Northwest Syria: Winter at the Doors
Geography and Demography
The 9,000 square kilometer area commonly referred to as northwest Syria includes parts of Idlib, western Aleppo, northern Hama, and eastern Latakia, and is home to 3 million people, nearly 2.5 million of whom are identified as being in need of humanitarian assistance. A massive influx of internally displaced persons (IDPs) coupled with continued bombardment throughout the conflict has led to increasing reliance on humanitarian aid.
The ongoing conflict in northwest Syria, as well as major offensives in other parts of the country, has caused waves of internal displacement towards safer areas along the Turkish border.
Humanitarian Crisis in Northwest Syria
A new wave of military escalation began in northwest Syria on April 26th, 2019, causing a massive humanitarian crisis marked by the largest wave of displacement in Syria since the beginning of the conflict. UNOCHA estimated in early September 2019 that at least 630,000 IDPs had been displaced between the beginning of May and the beginning of August. This represents the largest IDP movement of the 21st century, while the humanitarian response has been vastly weaker.
In addition to mass displacement, this escalation has seen the destruction of humanitarian infrastructure and targeting of health care facilities. As a result, access to life-sustaining medical services has been cut off for residents who are largely unable to return home.
While a ceasefire was declared on August 31, bombardment has not stopped entirely, and has continued to prolong and exacerbate the humanitarian crisis. Most IDPs remain unable to return to their homes due to the ongoing insecurity. The crisis is further worsened by the looming arrival of winter.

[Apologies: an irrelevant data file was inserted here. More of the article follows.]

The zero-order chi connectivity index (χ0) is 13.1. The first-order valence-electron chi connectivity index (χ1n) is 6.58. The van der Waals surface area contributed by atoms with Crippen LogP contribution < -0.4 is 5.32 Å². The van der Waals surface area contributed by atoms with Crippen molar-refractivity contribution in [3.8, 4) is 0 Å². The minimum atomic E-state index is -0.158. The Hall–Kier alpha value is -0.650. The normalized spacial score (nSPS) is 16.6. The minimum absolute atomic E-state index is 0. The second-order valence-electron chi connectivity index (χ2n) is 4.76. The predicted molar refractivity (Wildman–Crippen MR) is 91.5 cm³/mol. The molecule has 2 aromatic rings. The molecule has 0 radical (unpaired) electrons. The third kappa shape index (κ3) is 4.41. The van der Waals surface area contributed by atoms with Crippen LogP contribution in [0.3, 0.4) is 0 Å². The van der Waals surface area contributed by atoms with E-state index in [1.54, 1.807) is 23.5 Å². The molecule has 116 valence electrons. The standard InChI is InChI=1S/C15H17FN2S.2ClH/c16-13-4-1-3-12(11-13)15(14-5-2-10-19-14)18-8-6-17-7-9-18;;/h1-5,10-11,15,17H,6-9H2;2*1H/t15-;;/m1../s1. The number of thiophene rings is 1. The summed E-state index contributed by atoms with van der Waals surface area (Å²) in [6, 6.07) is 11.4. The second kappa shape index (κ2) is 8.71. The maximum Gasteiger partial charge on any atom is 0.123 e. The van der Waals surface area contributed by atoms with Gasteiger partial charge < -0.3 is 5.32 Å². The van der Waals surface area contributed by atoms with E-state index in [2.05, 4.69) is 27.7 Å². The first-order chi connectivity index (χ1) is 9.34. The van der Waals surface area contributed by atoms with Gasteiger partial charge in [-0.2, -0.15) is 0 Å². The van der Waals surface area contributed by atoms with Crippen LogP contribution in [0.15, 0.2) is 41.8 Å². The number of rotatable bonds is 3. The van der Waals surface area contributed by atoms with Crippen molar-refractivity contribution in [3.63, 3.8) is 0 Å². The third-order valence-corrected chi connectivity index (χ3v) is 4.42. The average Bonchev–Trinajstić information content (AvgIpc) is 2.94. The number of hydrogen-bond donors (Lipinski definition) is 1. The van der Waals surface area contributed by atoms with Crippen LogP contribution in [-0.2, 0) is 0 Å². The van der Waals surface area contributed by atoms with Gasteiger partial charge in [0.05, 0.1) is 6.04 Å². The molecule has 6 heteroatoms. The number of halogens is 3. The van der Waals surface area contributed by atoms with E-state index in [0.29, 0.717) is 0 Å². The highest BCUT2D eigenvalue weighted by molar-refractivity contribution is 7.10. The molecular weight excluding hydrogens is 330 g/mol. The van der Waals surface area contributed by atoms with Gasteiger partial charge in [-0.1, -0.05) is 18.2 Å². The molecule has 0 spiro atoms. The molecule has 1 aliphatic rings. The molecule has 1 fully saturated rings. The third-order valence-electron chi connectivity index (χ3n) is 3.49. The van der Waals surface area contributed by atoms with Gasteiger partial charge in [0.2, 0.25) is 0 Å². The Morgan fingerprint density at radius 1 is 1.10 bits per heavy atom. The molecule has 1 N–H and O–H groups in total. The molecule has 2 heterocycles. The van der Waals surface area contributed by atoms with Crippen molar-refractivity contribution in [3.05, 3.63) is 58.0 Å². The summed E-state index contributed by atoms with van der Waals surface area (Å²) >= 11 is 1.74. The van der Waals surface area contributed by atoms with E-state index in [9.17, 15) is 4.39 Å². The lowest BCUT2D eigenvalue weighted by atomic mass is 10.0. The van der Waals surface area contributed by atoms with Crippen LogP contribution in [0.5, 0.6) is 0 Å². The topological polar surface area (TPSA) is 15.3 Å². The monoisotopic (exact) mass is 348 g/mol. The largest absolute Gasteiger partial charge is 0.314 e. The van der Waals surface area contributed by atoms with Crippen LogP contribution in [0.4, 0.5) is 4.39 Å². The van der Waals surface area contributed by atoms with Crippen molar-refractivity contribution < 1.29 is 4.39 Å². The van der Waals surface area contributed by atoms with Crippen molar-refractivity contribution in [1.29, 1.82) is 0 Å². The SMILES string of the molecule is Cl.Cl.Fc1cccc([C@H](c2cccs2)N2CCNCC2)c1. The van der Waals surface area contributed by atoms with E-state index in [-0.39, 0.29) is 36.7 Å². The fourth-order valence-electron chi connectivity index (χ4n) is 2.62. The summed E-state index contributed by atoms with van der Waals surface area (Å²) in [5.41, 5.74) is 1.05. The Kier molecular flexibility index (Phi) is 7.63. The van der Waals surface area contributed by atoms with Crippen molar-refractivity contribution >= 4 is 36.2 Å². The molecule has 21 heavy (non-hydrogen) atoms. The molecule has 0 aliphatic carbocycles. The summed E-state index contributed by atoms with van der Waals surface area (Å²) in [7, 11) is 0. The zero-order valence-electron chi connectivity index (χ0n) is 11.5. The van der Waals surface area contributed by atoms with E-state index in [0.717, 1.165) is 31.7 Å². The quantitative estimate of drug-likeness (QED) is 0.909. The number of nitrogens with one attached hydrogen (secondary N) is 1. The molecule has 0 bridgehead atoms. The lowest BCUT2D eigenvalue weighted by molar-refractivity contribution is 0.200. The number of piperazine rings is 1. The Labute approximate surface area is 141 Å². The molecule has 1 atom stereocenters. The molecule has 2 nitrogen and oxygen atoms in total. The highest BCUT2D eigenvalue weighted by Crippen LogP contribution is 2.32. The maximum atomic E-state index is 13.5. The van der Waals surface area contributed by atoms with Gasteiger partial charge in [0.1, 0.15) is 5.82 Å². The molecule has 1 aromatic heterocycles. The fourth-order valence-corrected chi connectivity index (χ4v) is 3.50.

South of the city of Armanaz in the western Idlib countryside, families from al-Ghab Plains have set up camp in an area considered relatively safe. Ghazi al-Khattab, director of al-Rayyan Camp, says: “Al-Rayyan Camp consists of 130 families, making it one of the larger camps in the area. The families who reside here are from the towns of al-Shari’a and al-Haweez in al-Ghab Plains in the western Hama countryside. The camp is in constant need of medical services and aid in general.”
Hazem Ahmed, age 27, is from the town of al-Shari’a. Injuries he sustained due to bombardment led to the amputation of his right leg. “Since that time,” Hazem says, “I’ve been unable to move and trying to secure necessities for my household is embarrassing.” Hazem is not the only one in his family whose health has been impacted by the conflict, he explains: “My 9-year-old son, Ahmed, has had cerebral atrophy since birth. He is unable to move, and my difficult situation has been made worse by my inability to provide for my son.”